Although from an organisation standpoint , the funds invested in entire current assets (receivables, stock, statutory receivable, advance tax paid etc) form a part of the working capital requirement, Bank’s generally only finance funds that are tied up in the form of receivables(debtors) and stock (inventory). In some cases, Bank’s can fund other current assets, like the recent example of some bank’s rolling out a special scheme towards funding GST receivable for Exporter’s. But this is an exception rather than the norm.


Creditor’s is the accounting terminology for suppliers who are yet to be paid by you. Creditors can further be classified as creditors for goods or creditors for expenses, depending upon what they are supplying or the service they are dispensing. They act as a source of working capital finance for the business.

For example, if the business has purchased stock (be it Raw Material, Consumables, Packing Material etc) worth Rs.100 on credit, the supplier finance’s the purchase of stock thereby replacing the business’s capital to be allocated towards the same, thus acting as a source of short term funding for the business.

Advance from customers:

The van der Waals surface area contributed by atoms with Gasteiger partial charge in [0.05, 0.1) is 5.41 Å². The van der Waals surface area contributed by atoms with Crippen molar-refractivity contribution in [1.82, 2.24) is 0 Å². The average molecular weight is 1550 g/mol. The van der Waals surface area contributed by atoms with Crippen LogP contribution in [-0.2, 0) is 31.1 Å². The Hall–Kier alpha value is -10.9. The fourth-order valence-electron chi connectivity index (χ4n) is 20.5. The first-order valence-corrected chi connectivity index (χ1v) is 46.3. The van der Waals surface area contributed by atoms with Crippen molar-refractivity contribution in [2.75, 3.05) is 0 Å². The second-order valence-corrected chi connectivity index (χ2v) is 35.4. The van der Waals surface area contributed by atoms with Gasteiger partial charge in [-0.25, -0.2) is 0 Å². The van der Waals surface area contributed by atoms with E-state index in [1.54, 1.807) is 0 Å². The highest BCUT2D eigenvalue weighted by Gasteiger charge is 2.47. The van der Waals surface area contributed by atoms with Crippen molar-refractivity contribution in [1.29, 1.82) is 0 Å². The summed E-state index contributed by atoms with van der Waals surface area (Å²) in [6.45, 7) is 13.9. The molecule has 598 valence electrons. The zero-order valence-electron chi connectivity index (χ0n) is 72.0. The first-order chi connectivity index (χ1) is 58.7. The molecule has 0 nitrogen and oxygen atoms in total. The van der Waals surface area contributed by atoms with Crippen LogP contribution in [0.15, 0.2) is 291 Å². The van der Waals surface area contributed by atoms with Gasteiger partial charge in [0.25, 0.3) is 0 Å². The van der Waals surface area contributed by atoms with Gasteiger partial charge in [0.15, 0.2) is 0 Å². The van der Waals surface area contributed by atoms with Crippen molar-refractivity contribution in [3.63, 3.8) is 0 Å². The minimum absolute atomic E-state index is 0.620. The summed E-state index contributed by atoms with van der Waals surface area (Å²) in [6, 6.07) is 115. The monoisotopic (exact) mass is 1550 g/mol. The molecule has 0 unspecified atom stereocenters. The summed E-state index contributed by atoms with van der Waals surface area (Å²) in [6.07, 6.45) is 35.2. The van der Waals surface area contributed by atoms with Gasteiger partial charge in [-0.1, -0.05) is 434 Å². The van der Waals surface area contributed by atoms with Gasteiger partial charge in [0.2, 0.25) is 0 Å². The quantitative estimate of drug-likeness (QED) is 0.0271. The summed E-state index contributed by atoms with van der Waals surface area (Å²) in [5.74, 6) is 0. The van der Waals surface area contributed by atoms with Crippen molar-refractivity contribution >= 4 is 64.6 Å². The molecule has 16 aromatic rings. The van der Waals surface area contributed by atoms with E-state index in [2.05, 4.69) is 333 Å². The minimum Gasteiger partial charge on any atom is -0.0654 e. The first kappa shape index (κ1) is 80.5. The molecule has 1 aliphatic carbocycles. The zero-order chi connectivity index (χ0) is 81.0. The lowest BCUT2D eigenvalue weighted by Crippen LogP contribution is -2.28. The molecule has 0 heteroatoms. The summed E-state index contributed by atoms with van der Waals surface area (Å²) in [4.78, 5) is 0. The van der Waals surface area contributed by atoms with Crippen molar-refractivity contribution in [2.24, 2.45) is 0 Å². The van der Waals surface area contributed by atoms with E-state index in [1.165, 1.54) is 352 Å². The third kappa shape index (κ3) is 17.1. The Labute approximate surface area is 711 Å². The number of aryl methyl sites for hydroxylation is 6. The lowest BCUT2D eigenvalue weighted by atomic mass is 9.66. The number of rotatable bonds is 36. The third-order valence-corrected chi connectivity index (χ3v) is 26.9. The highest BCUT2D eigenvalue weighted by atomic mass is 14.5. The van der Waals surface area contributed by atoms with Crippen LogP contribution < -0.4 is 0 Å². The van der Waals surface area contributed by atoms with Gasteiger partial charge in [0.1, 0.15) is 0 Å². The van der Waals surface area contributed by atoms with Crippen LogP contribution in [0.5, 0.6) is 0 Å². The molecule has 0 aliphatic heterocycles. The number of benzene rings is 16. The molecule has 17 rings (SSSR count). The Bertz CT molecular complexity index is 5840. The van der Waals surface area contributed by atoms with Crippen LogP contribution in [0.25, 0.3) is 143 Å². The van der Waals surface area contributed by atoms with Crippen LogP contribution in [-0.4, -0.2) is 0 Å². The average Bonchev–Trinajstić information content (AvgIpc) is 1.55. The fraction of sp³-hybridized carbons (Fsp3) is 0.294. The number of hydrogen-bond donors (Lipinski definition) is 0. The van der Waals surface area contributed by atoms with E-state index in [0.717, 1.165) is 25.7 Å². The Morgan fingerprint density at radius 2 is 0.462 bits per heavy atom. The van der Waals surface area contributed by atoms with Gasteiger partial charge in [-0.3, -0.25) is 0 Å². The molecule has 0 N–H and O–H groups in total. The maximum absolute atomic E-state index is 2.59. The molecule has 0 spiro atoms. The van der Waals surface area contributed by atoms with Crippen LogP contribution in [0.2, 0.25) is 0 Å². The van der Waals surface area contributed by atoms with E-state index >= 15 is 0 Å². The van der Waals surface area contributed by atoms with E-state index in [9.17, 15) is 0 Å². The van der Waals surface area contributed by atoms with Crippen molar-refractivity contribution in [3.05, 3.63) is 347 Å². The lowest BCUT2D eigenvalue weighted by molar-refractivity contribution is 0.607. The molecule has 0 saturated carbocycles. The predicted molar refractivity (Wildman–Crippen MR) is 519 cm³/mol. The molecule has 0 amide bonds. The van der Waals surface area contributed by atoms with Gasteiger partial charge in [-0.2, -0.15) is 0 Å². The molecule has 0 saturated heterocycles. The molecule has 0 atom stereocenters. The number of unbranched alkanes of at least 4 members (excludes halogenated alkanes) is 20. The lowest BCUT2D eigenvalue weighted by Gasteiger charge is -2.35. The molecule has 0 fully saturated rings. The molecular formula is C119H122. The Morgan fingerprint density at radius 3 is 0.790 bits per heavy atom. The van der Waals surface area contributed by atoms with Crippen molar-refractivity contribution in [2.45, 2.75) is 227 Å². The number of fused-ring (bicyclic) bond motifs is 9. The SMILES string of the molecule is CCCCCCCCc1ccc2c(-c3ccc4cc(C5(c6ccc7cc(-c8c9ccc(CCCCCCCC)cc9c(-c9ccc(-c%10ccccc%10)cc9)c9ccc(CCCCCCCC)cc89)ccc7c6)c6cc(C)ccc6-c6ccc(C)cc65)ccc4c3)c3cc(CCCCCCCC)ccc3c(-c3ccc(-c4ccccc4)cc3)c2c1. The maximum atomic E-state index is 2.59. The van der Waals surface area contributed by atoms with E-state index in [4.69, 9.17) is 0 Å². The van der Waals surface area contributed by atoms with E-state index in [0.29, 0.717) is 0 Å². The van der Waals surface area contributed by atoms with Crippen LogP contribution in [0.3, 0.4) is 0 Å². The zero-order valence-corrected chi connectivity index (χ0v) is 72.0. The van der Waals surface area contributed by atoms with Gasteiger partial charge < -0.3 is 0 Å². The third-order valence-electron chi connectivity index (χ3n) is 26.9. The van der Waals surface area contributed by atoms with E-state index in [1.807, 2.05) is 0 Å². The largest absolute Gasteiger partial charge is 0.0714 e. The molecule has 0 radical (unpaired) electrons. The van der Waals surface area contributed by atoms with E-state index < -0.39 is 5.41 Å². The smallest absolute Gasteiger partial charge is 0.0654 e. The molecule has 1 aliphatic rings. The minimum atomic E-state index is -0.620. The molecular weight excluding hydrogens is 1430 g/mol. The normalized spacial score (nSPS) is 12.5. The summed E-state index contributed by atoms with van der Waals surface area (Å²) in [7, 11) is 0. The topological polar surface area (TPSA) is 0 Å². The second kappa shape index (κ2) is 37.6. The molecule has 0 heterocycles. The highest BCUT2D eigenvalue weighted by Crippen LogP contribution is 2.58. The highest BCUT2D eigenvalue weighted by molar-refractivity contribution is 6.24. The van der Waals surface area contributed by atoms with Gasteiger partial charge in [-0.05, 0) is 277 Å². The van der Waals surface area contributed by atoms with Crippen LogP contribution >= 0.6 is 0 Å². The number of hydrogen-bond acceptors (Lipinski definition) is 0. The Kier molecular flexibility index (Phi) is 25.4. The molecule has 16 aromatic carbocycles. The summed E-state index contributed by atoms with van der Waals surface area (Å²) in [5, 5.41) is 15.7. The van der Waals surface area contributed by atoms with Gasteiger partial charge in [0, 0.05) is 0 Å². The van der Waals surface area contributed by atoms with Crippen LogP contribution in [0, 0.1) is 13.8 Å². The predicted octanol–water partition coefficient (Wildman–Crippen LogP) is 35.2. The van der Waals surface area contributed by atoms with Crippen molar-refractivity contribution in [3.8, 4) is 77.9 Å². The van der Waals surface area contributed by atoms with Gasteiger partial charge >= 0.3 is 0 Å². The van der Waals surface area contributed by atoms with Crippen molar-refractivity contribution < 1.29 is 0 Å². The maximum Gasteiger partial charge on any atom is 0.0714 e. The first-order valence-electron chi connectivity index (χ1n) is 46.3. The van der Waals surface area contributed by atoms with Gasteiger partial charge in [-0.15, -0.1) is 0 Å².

As the name suggests, this represents the advance you collect from your customers before starting the job in some cases, but most definitely before raising a sales invoice in favour of your customer. Effectively your customer funds a part of your job requirement and thus acts as a source of short term funding. Upon job completion and receipt of payment from the customer, the advance is adjusted against the total invoice amount receivable from the client.

Provision for Taxation:

This represents the outstanding income tax that needs to be paid to the government as on the particular date when the balance sheet is prepared.

Other Statutory Liabilities:

This is similar to the Provision for Taxation except that this represents all the other statutory liabilities like GST, Provident Fund (PF), ESIC etc that needs to be paid to the government on the particular date that is balance sheet is prepared on.